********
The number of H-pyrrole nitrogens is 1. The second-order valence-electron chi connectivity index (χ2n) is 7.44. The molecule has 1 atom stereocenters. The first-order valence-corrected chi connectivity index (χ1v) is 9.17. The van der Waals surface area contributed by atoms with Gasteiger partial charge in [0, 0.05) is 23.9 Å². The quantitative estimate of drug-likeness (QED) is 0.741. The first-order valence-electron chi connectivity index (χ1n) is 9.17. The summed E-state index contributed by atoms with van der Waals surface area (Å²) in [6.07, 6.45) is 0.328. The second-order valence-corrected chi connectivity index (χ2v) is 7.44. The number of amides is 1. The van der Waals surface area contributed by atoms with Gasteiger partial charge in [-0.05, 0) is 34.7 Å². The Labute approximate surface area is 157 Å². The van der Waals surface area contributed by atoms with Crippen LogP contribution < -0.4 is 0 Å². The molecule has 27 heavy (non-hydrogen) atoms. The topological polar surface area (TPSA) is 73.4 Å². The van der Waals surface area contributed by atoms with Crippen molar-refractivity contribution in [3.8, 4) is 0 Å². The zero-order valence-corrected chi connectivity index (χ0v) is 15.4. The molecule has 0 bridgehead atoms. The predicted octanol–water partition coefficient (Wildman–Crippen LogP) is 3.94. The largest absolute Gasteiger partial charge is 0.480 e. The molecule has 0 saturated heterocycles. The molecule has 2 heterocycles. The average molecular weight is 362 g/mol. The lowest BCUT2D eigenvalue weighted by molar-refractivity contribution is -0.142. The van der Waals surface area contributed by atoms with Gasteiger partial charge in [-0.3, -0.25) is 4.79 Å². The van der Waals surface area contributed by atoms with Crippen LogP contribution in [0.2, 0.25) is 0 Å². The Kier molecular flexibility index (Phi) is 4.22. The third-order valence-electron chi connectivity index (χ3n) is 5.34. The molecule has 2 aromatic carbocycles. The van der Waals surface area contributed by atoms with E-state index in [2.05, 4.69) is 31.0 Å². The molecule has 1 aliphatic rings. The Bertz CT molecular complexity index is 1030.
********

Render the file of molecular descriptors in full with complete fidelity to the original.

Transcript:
The number of H-pyrrole nitrogens is 1. The second-order valence-electron chi connectivity index (χ2n) is 7.44. The molecule has 1 atom stereocenters. The first-order valence-corrected chi connectivity index (χ1v) is 9.17. The van der Waals surface area contributed by atoms with Gasteiger partial charge in [0, 0.05) is 23.9 Å². The quantitative estimate of drug-likeness (QED) is 0.741. The first-order valence-electron chi connectivity index (χ1n) is 9.17. The summed E-state index contributed by atoms with van der Waals surface area (Å²) in [6.07, 6.45) is 0.328. The second-order valence-corrected chi connectivity index (χ2v) is 7.44. The number of amides is 1. The van der Waals surface area contributed by atoms with Gasteiger partial charge in [-0.05, 0) is 34.7 Å². The Labute approximate surface area is 157 Å². The van der Waals surface area contributed by atoms with Crippen LogP contribution < -0.4 is 0 Å². The molecule has 27 heavy (non-hydrogen) atoms. The topological polar surface area (TPSA) is 73.4 Å². The van der Waals surface area contributed by atoms with Crippen molar-refractivity contribution in [3.8, 4) is 0 Å². The zero-order valence-corrected chi connectivity index (χ0v) is 15.4. The molecule has 0 bridgehead atoms. The predicted octanol–water partition coefficient (Wildman–Crippen LogP) is 3.94. The largest absolute Gasteiger partial charge is 0.480 e. The molecule has 0 saturated heterocycles. The molecule has 2 heterocycles. The average molecular weight is 362 g/mol. The lowest BCUT2D eigenvalue weighted by molar-refractivity contribution is -0.142. The van der Waals surface area contributed by atoms with Gasteiger partial charge in [-0.3, -0.25) is 4.79 Å². The van der Waals surface area contributed by atoms with Crippen LogP contribution in [0.2, 0.25) is 0 Å². The Kier molecular flexibility index (Phi) is 4.22. The third-order valence-electron chi connectivity index (χ3n) is 5.34. The molecule has 2 aromatic carbocycles. The van der Waals surface area contributed by atoms with E-state index in [2.05, 4.69) is 31.0 Å². The molecule has 1 aliphatic rings. The Bertz CT molecular complexity index is 1030.